Wednesday, April 7, 2010

"Those Really Bad Sins," or "The Sin Rating Game."

In the popular arena, some sins are raised to a "higher status" than others. When it comes to branding somebody a "sinner," there's usually one or two favorites that are considered "really bad sins" (as opposed to . . . what? sins that aren't that bad, even though they're still wrong?) Usually, the sin or wrong being focused on is one that's either a political hot-button, or one that's out in the open and easily accessible to public knowledge.

How would any of us handle scrutiny of our lives, our thoughts, and how we behave when nobody is looking? The Bible makes it clear that if we violate ANY of God's commandments, we're guilty of violating the whole law. There's not a truly righteous person on the face of the Earth . . . it was because of this that Christ took the burden of the law on Himself, being truly righteous, as a sacrifice for all of us, putting us all on equal standing before God. Everything now comes down to a personal choice: to either accept the gift that Christ gave us, and to live according to the guidelines He laid down in His own life and words, or to reject it.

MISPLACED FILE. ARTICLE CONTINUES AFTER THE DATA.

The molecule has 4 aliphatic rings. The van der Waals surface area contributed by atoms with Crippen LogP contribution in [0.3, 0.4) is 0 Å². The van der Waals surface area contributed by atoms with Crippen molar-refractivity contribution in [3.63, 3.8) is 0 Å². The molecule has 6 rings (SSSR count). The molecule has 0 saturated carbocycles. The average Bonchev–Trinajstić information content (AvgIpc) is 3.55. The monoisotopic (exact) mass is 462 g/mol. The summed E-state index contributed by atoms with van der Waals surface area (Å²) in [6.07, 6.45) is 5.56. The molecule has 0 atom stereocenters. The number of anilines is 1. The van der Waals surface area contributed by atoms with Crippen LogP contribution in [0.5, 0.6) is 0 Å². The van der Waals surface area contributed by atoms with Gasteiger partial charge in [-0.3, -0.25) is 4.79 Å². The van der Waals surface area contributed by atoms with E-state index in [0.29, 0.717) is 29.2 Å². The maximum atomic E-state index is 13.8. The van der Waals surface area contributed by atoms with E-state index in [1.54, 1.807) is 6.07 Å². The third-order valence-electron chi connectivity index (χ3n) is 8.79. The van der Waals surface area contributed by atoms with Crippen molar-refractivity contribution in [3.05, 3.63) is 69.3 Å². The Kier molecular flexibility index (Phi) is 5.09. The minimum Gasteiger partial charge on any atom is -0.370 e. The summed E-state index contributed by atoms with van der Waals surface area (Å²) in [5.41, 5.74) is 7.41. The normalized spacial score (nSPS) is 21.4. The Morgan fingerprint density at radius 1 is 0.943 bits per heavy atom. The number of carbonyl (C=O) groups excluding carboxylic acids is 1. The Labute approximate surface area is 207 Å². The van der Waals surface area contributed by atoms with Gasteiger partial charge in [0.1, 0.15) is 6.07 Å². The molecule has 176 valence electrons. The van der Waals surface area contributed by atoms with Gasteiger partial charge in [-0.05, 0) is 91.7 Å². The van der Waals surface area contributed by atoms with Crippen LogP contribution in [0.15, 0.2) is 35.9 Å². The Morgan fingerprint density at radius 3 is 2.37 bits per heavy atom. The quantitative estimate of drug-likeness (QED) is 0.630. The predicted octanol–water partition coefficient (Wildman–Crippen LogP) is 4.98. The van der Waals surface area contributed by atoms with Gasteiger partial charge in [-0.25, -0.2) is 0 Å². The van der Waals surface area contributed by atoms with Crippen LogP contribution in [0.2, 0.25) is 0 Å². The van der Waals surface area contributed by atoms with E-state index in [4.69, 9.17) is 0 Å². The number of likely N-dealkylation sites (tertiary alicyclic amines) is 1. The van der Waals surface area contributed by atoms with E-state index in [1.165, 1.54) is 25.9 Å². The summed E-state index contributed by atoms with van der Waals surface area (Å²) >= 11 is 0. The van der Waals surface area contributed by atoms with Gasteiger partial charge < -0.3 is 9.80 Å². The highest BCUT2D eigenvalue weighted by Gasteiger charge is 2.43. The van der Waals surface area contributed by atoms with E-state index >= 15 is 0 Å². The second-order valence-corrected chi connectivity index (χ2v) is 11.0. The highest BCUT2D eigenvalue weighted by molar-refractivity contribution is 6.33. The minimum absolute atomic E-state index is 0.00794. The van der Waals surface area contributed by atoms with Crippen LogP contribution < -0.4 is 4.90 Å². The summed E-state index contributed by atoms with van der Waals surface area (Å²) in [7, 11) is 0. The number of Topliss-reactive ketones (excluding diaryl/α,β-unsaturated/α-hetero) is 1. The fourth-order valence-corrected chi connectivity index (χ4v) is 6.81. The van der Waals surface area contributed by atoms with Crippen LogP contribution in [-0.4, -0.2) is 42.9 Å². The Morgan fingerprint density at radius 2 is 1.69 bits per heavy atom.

We all stand under the scrutiny of God, and there's nothing that escapes His attention. It sounds callous and unfeeling to equate something like murder with, say, being envious of your neighbor's new Lexus, but from God's standpoint, they're all violations of His law. It's easy to pinpoint a murderer, a rapist, a homosexual, a member of a hate-group or a cult . . . but less easy to scrutinize on a level that would reveal envy, greed, usury (that's charging ANY interest, not merely charging undue interest--and our entire economy is based on something that the Bible calls sin), or other sins deemed "less evil." Sorry, you don't get a pass on those, either. Just because you haven't murdered somebody, but have spent your whole life coming up with ways to profit on other people's misery, doesn't mean you can strut around as a "righteous" man.